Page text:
Wilder, Vermont

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Wilder is an unincorporated village and census-designated place (CDP) within the town of Hartford in Windsor County, Vermont. It is the location of the Wilder Dam on the Connecticut River. The population of the CDP was 1,636 at the 2000 census.



The village, originally known as Olcott Falls, is unique as an early planned community developed in part by Charles Wilder, owner of a local paper mill in the 1880s.[3][4] One feature of Wilder's plan was an orderly street plan in which streets were laid out at right angles,[4] with several of the streets named after trees. The village was renamed in honor of Charles Wilder in 1897.[5]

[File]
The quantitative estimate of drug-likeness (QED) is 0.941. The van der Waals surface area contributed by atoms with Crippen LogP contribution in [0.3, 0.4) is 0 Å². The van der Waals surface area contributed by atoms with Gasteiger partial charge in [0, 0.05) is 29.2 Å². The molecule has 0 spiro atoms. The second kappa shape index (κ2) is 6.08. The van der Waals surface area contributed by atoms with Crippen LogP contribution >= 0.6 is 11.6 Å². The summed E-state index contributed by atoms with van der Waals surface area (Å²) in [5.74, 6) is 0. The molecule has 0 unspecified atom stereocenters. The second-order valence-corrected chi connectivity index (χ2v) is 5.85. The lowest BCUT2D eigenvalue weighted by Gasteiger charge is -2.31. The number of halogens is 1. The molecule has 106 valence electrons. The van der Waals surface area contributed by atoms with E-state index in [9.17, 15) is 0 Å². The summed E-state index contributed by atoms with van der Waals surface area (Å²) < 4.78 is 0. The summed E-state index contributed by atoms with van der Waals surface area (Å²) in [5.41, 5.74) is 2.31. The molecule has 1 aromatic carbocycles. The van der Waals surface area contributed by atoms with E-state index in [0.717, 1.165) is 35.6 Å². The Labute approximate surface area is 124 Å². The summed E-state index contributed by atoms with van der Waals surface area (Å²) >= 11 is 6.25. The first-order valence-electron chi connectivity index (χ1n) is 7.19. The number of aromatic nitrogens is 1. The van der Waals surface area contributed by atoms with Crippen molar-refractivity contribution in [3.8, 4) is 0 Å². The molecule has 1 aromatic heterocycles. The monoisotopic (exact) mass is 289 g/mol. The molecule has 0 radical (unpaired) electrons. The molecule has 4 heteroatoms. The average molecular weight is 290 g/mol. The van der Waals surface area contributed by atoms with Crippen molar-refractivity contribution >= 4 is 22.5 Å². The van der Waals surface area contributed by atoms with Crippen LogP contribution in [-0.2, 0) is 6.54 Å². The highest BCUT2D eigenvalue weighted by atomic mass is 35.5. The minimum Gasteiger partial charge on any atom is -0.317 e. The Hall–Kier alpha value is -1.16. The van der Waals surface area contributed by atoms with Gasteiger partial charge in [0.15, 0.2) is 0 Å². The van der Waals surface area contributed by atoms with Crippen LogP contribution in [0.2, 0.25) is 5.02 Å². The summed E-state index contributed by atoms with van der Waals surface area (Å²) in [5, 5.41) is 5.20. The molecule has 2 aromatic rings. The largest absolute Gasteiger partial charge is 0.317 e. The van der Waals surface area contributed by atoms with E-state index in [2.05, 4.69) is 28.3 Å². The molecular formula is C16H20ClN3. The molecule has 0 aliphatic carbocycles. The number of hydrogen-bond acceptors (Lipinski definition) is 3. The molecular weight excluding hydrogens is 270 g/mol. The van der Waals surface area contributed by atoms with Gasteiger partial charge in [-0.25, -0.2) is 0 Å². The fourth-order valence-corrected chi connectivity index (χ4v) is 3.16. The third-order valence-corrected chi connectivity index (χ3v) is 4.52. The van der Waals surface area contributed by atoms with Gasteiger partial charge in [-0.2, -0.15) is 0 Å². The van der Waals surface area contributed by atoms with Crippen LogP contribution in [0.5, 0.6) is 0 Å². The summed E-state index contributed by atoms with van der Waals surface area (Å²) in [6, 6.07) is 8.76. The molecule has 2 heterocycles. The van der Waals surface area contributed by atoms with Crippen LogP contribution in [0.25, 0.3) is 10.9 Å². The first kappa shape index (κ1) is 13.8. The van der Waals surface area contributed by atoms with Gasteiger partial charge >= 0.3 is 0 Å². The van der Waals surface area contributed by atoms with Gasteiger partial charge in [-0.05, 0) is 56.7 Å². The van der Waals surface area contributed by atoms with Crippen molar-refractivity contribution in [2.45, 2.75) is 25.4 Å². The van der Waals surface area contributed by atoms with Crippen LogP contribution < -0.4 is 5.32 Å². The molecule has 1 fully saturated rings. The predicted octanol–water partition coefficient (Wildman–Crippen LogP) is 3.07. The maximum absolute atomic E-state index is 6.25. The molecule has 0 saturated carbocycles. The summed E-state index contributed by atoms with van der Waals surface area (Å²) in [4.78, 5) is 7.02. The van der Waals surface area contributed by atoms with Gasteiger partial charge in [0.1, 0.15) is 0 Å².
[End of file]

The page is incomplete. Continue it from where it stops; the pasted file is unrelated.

As of the earliest years of the 20th century, the local paper mill was operated by International Paper and Wilder boasted a railroad station, a post office, several retail stores, and electric street lighting. An iron bridge contributed by Charles Wilder spanned the Connecticut River at Wilder.[4] The bridge, the paper mill, and the dam that supplied power to the mill were all demolished in 1950 for the construction of Wilder Dam.[5]

The Wilder Village Historic District was listed on the National Register of Historic Places in 1999.[3] The district covers 40 acres (0.16 km2)[6] and contains 203 contributing resources.[7] It includes examples of Queen Anne and Colonial Revival style architecture with houses dating from the late 19th century to the 1950s.[6] Streets included in the district include Norwich, Passumpsic, and Horseshoe Avenues, and Chestnut, Gillette, Fern, Hawthorn, Locust and Division Streets.

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